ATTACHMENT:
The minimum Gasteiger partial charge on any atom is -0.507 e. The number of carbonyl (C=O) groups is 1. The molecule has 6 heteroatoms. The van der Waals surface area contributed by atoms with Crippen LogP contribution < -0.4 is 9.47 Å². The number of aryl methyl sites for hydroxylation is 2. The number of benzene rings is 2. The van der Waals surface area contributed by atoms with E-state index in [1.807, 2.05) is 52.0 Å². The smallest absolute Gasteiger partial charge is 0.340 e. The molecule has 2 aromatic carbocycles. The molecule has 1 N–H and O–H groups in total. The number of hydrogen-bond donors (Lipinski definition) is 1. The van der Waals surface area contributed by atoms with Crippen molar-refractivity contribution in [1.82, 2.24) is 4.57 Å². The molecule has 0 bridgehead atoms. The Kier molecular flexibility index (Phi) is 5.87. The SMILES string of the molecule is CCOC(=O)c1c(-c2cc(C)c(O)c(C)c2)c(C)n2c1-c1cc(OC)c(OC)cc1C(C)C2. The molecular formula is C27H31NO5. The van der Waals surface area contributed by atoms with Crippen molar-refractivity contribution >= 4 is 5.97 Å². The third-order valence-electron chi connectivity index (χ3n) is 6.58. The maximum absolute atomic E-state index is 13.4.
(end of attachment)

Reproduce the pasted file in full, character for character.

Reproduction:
The minimum Gasteiger partial charge on any atom is -0.507 e. The number of carbonyl (C=O) groups is 1. The molecule has 6 heteroatoms. The van der Waals surface area contributed by atoms with Crippen LogP contribution < -0.4 is 9.47 Å². The number of aryl methyl sites for hydroxylation is 2. The number of benzene rings is 2. The van der Waals surface area contributed by atoms with E-state index in [1.807, 2.05) is 52.0 Å². The smallest absolute Gasteiger partial charge is 0.340 e. The molecule has 2 aromatic carbocycles. The molecule has 1 N–H and O–H groups in total. The number of hydrogen-bond donors (Lipinski definition) is 1. The van der Waals surface area contributed by atoms with Crippen molar-refractivity contribution in [1.82, 2.24) is 4.57 Å². The molecule has 0 bridgehead atoms. The Kier molecular flexibility index (Phi) is 5.87. The SMILES string of the molecule is CCOC(=O)c1c(-c2cc(C)c(O)c(C)c2)c(C)n2c1-c1cc(OC)c(OC)cc1C(C)C2. The molecular formula is C27H31NO5. The van der Waals surface area contributed by atoms with Crippen molar-refractivity contribution >= 4 is 5.97 Å². The third-order valence-electron chi connectivity index (χ3n) is 6.58. The maximum absolute atomic E-state index is 13.4.